Canon

3 options WPIAL could take with Class 6A football realignment

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Tuesday, January 18, 2022 | 00:16


Tuesday should be a big day for football players, coaches and WPIAL fans.

The WPIAL board is expected to approve the realigned conferences for the 2022 and 23 seasons, giving everyone a first look at the football landscape for the next two years. Arguably the biggest question concerns the five biggest schools in the WPIAL: North Allegheny, Mt. Lebanon, Seneca Valley, Central Catholic and Canon-McMillan, the only remaining teams in Class 6A.

What to do with them has sparked debate.

“Basically you have one of three options,” Canon-McMillan coach Mike Evans said, adding that neither is a perfect solution. If Evans were successful, he would eliminate classification statewide.

Instead of six classes, he would like to see PIAA football reduced to five.

“I just wish Pennsylvania realized we have regional issues and would be better off if we were a five-class setup instead of a six,” Evans said.

It’s not on the table for the next two seasons, so WPIAL must make a choice.

The WPIAL football committee met on Friday to make a recommendation to the board. It’s possible the Football Committee have come up with an entirely new approach, but the Football Committee’s recommendation won’t be revealed until Tuesday’s board meeting.

Here is an overview of three possible options:

Option 1: The WPIAL takes a somewhat status quo approach and leaves the five Class 6A teams in a separate classification. The five teams would only have four conference games each, meaning the majority of their schedules would be non-conference, likely against WPIAL Class 5A opponents.

Or, the five teams could play each other twice in a home-and-away series. But then some would play a third time in the WPIAL playoffs, which isn’t ideal.

“The biggest schools in WPIAL just don’t have a good track record,” Evans said. “I know the schools in Philadelphia really want (six classifications), but it’s not working for us here.”

Option 2: The WPIAL could combine its class 6A and 5A teams into a single top school ranking. Class 6A/5A would have 22 or 23 teams (depending on the outcome of Aliquippa’s ongoing appeal with the PIAA).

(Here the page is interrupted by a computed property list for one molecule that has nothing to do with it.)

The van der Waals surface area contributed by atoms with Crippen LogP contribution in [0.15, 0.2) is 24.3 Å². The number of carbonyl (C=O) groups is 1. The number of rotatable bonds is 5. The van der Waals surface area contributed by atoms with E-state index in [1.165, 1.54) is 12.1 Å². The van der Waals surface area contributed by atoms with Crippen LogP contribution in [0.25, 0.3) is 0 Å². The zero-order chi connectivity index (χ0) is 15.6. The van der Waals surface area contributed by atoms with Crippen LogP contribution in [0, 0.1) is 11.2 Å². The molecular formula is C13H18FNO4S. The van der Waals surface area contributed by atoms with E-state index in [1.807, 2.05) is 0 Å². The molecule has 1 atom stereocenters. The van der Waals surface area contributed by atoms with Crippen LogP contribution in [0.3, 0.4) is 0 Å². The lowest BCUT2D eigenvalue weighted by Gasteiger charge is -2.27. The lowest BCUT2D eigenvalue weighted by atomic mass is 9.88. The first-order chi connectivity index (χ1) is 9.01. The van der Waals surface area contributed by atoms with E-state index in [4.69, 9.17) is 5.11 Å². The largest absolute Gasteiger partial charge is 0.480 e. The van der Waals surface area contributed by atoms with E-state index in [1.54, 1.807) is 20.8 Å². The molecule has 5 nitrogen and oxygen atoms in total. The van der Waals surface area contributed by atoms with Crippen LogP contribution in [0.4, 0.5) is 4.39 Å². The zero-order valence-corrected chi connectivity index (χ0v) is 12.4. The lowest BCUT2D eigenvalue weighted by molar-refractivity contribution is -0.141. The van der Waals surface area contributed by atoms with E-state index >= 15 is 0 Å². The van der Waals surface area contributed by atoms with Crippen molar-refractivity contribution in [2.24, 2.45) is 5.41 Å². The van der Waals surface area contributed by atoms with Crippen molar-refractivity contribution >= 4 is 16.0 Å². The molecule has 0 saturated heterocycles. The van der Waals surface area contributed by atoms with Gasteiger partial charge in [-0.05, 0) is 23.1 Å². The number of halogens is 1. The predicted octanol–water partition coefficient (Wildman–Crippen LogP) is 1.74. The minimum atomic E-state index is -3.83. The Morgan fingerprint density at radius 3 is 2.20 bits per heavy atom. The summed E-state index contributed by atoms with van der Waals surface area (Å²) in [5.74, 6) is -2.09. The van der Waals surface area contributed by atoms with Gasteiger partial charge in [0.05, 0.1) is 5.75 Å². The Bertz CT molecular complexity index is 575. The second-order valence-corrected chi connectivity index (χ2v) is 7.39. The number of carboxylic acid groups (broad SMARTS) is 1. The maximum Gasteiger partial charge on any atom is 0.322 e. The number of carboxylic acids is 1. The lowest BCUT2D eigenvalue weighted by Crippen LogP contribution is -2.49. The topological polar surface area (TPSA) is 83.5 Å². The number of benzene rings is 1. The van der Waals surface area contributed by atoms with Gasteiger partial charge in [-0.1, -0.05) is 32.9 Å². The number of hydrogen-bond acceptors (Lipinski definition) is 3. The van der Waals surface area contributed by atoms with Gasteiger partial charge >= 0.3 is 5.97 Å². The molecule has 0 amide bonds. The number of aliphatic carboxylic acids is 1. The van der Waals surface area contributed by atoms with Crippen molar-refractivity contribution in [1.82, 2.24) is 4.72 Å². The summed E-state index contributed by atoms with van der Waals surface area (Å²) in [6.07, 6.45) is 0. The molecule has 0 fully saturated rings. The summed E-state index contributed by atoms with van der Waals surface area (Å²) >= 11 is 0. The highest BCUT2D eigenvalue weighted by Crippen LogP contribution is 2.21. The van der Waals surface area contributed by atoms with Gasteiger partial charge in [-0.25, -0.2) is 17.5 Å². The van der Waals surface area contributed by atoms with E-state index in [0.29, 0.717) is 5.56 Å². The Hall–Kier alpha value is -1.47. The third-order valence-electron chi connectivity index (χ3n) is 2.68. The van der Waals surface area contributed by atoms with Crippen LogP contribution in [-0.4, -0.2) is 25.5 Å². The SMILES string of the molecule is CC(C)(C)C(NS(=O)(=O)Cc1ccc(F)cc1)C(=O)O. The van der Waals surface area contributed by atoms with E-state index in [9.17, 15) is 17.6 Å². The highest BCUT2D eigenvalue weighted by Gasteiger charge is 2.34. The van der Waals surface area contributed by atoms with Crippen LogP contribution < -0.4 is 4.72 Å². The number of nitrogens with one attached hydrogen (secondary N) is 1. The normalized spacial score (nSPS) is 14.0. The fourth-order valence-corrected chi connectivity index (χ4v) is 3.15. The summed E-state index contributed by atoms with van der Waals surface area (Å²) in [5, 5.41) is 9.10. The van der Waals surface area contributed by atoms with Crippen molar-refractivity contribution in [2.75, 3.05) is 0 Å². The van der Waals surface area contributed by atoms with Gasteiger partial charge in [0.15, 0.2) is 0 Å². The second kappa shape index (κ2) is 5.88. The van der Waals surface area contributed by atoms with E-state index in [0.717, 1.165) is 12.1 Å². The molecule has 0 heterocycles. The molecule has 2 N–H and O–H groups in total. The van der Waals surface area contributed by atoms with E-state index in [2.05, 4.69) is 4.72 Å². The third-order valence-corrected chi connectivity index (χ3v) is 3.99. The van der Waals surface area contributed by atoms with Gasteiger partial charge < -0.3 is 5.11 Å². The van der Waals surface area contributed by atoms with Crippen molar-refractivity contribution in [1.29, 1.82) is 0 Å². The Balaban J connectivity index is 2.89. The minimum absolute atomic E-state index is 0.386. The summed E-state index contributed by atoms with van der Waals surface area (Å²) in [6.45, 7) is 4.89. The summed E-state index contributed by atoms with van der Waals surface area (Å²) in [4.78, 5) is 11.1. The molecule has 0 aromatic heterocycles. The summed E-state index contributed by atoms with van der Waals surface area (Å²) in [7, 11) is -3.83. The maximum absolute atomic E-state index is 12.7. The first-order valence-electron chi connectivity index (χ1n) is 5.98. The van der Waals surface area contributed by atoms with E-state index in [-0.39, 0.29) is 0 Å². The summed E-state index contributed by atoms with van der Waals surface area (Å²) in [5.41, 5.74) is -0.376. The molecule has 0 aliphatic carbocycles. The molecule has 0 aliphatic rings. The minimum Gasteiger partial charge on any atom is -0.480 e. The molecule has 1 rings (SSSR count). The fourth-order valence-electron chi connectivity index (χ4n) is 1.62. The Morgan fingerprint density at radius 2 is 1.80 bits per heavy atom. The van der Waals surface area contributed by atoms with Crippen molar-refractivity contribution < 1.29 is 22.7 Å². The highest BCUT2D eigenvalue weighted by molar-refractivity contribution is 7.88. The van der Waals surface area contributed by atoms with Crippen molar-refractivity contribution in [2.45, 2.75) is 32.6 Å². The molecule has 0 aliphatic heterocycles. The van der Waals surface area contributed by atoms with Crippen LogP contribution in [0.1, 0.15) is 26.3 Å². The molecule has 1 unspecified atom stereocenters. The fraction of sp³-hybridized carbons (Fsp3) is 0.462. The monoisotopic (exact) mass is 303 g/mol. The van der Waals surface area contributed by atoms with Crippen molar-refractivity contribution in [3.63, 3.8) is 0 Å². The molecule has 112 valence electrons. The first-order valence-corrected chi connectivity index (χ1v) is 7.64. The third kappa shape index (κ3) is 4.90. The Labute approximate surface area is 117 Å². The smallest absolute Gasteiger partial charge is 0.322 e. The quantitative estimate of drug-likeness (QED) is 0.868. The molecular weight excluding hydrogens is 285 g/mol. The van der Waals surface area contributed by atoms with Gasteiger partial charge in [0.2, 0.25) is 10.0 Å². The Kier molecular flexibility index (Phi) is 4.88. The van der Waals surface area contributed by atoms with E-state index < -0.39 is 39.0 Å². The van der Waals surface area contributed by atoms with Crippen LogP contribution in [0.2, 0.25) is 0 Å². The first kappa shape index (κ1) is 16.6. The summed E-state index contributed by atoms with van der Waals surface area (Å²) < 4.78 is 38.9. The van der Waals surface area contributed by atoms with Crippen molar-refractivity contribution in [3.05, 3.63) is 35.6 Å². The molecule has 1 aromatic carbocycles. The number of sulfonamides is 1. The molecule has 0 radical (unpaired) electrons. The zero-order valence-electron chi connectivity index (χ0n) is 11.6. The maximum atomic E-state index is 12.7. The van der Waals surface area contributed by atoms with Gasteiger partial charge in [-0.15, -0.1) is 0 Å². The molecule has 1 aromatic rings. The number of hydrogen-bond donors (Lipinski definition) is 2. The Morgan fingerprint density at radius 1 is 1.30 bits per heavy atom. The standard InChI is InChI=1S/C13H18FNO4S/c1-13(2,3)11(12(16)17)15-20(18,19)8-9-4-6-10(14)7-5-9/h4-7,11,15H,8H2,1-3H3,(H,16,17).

Theoretically, if split into three conferences, a Class 5A-6A alignment might look like this:

• Conference 1: Central Catholic, Fox Chapel, North Allegheny, North Hills, Pine-Richland, Seneca Valley, Shaler

• Conference 2: Baldwin, Bethel Park, Canon-McMillan, Moon, Mt. Lebanon, Peters Township, South Fayette, Upper St. Clair

• Conference 3: Franklin Regional, Gateway, Hempfield, Norwin, Penn Hills, Penn-Trafford, Plum

If Aliquippa joined Class 5A, these would change a bit.

Evans said he sees value in this format in reigniting some South Hills rivalries.

“They did a good job last year giving us non-conference games,” Evans said. “We played Bethel, Trinity and Peters. Some of these games can mean more to our kids than our conference games because in our conference games, because we’re playing teams over an hour away that aren’t our traditional rivals.

“Playing at 5A there’s less travel and maybe better attendance because of the proximity,” North Allegheny coach Art Walker said. “But as a 6A coach, you don’t necessarily always want to play at 5A schools. Nothing against them, but there is more to lose than to gain.

Another downside would be that some Class 5A teams don’t necessarily want to play against certain 6A opponents.

“Putting myself into the shoes of a 5A – 5A coach isn’t really a problem, is it? says Walker. “They can have conferences and everything without us. Why should 6A become 5A’s problem? »

Additionally, the WPIAL should address the format of the playoffs. Would there be separate 6A and 5A class WPIAL champions or just one?

“Will all 6A teams play each other in the regular season if there are (combined) 5A-6A conferences?” says Walker. “If you don’t, how are they going to be seeded at the end of the year for the playoffs? And do they all get there?

Option 3: WPIAL could look for a type of schedule combined with a neighboring district, such as PIAA District 10, which has four Class 6A teams: Butler, Cathedral Prep, McDowell and Erie High.

“My vote would be to include District 10,” Walker said, “with 6A playing 6A.”

First, District 10 should be interested.

The vast majority of 6A teams are in Eastern Pennsylvania. The western half has very few. State College, Altoona, and Mifflin County are the only 6A schools in District 6. The Pittsburgh City League, which counts as District 8, has one (Allderdice).

District 1 alone, which includes suburban Philadelphia schools, has more than 30 Class 6A teams.

Joining a nearby neighborhood is a nice idea, but the biggest downside might be the travel. A round trip from Canon-McMillan to McDowell is 280 miles – and at least 2.5 hours each way.

“There are shortages of buses and drivers in many districts,” Canon-Mac coach Evans said. “It’s pretty tough to get to Norwin on time, let alone get to Erie.

“I remember playing at Altoona, and it was a booty. The abseiling club paid thousands of dollars for coaches for this trip. It’s hard to believe you’d go up there in yellow submarines for three hours in 90 degree heat with the windows open. That’s probably worth 14 points here.

Chris Harlan is an editor of the Tribune-Review. You can contact Chris by email at [email protected] or via Twitter .

Keywords: , Central Catholic, Mt. lebanon, North Allegheny, Seneca Valley